Ray: Those Transformers, GI Joe, and MASK numbers are about what I’d expect from IDW. They do a decent if not spectacular business with 80’s nostalgia properties, and it seems to be their company’s bread and butter, aside from the prestige collections they release. What’s interesting is that they have a rather heavy output, putting out more books per month than any company besides the big three. It might be that they’re succeeding by attrition more than anything – their books have a loyal audience, and the more they put out, the bigger their market share.
Glenn: Last month both myself were puzzled by the performance of Green Valley from Image. The book manages to just over 9.7k at 198 with two well known creators attached. This is a number I would expect from someone relatively new so I’m not sure what happened here. Maybe people are waiting for the trade?
Ray: Selling even lower than Moon Girl is the twelfth issue of Patsy Walker: Hellcat, which does just over 9K. Again, Marvel must be seeing something here we’re not, but I expect time will run out for this book soon enough. Marvel doesn’t seem to have given it much promotional attention, unlike Moon Girl.
Glenn: As of recent solicitations, Patsy is still going. It seems that the female led books get a bit more rope at Marvel. How long that can sustain itself however…
Ray: After an unusually long wait between issues, the second issue of Joe Books’ Frozen comic lands at #210 with sales of just under 9K. That’s a hefty drop, but it’s still miles ahead of anything else Joe Books puts out. When you have the license for a genuine phenomenon like this on your hands, you should take care to not lose the fans, so hopefully the rest of the run will stay on schedule.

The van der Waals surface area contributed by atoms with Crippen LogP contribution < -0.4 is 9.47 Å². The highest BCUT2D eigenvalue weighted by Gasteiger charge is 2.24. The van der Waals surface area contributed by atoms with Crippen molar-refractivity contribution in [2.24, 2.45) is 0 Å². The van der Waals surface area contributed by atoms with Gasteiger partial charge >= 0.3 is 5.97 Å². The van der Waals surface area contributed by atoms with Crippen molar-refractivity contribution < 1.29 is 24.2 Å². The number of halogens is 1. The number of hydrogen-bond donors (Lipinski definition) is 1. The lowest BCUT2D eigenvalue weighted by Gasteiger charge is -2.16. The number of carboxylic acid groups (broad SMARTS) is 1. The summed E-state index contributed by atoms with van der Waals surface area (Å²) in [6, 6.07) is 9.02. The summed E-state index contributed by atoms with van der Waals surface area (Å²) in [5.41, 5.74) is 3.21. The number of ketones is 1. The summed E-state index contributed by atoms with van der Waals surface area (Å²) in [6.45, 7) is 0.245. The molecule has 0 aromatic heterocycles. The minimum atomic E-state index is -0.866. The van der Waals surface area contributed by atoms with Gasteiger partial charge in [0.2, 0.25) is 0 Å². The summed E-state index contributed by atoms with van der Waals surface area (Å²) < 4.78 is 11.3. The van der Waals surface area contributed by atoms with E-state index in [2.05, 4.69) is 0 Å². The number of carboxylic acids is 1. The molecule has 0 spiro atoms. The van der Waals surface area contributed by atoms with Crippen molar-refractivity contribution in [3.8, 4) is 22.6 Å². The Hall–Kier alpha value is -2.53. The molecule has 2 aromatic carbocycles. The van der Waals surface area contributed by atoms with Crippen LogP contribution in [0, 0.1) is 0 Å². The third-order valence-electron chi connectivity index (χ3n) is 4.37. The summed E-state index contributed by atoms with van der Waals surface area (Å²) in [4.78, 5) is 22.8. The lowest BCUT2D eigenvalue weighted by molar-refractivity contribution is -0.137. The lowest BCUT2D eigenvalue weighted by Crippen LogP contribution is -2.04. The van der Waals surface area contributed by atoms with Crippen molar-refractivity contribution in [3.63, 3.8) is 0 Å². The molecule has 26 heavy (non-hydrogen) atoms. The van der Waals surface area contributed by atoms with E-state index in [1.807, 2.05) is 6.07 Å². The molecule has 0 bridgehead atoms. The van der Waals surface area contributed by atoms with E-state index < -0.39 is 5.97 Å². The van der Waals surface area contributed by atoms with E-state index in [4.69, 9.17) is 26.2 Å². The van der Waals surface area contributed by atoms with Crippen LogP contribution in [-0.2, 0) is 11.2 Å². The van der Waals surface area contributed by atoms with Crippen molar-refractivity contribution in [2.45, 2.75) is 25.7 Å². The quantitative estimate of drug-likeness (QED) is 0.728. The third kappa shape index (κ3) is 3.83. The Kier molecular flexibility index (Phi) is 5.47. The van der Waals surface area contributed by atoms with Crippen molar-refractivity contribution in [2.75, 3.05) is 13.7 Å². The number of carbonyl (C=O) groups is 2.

Glenn: The delay may have hurt it as Frozen crazy fans may have just not bothered returning when the second issue was delayed. Still, like you say the 9k is still very impressive and if the company can keep a steady schedule, they’ll benefit hugely when the sequel is released.
Ray: The debut of Valiant’s latest experimental property, Savage, lands at #211 with sales of 8.9K. A title best described as Kid Tarzan on Jurassic World, it doesn’t appear to have any real ties to the Valiant Universe, same as Brittania (which has its third issue seven spots lower) and Valiant’s core audience doesn’t seem to be particularly interested. I salute Valiant for attempting to broaden their line and explore other genres, but they have a very effective brand on a small line, and their attempts to step outside it don’t seem to be paying off.